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Having twice the normal amount of the protein MeCP2, a condition called MECP2 duplication syndrome, causes severe progressive neuropsychiatric disorders that include intellectual disability, autism spectrum disorders, motor dysfunction and other medical complications. In animal models, normalization of MeCP2 levels has largely reversed the neurological problems, opening the possibility that a similar approach might lead to treatments for patients with these conditions. In a paper published in Science Translational Medicine, a team of researchers from Baylor College of Medicine, the Jan and Dan Duncan Neurological Research Institute at Texas Children's Hospital, Stanford University School of Medicine and the University of California, San Francisco has developed a strategy that allows them to identify potential treatments that would restore altered levels of MeCP2.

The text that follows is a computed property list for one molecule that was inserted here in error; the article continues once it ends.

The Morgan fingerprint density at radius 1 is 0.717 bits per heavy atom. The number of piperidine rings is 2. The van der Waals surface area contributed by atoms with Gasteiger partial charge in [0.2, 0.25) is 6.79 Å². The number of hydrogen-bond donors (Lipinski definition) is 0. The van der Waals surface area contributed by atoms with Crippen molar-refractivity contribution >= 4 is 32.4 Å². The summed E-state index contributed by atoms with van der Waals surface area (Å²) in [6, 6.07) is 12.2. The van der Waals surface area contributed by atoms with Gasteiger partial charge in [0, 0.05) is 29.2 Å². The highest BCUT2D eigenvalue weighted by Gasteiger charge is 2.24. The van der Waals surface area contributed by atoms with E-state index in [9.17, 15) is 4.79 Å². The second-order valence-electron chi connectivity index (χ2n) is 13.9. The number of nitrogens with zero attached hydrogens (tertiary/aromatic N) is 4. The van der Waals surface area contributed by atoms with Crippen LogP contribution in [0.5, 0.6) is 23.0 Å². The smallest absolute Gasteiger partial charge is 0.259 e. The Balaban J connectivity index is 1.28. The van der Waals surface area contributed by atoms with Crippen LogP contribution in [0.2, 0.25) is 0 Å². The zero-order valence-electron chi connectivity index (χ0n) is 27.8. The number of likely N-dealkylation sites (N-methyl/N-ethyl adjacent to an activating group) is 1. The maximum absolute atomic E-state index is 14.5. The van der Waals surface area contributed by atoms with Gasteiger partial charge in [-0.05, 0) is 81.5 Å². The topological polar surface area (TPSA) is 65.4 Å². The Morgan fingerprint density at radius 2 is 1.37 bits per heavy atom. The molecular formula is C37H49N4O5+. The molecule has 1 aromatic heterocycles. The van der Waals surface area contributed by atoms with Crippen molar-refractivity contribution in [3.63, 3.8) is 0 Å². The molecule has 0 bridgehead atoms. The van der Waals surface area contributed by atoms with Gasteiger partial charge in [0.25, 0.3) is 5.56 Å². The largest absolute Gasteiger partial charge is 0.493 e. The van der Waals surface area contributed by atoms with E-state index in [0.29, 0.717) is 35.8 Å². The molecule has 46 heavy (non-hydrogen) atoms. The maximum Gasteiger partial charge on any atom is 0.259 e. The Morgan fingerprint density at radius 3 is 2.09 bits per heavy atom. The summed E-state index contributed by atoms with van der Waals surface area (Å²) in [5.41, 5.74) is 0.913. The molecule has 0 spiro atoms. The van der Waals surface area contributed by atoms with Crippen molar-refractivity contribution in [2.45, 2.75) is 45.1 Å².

Original Article: Test reveals potential treatments for disorders involving MeCP2NEXT ARTICLE
Autism affects half a million people in the UK. Men are affected more than women. People with autism have said that the world, to them, is a mass of people, places and events which they struggle to make sense of, and which can cause them considerable a...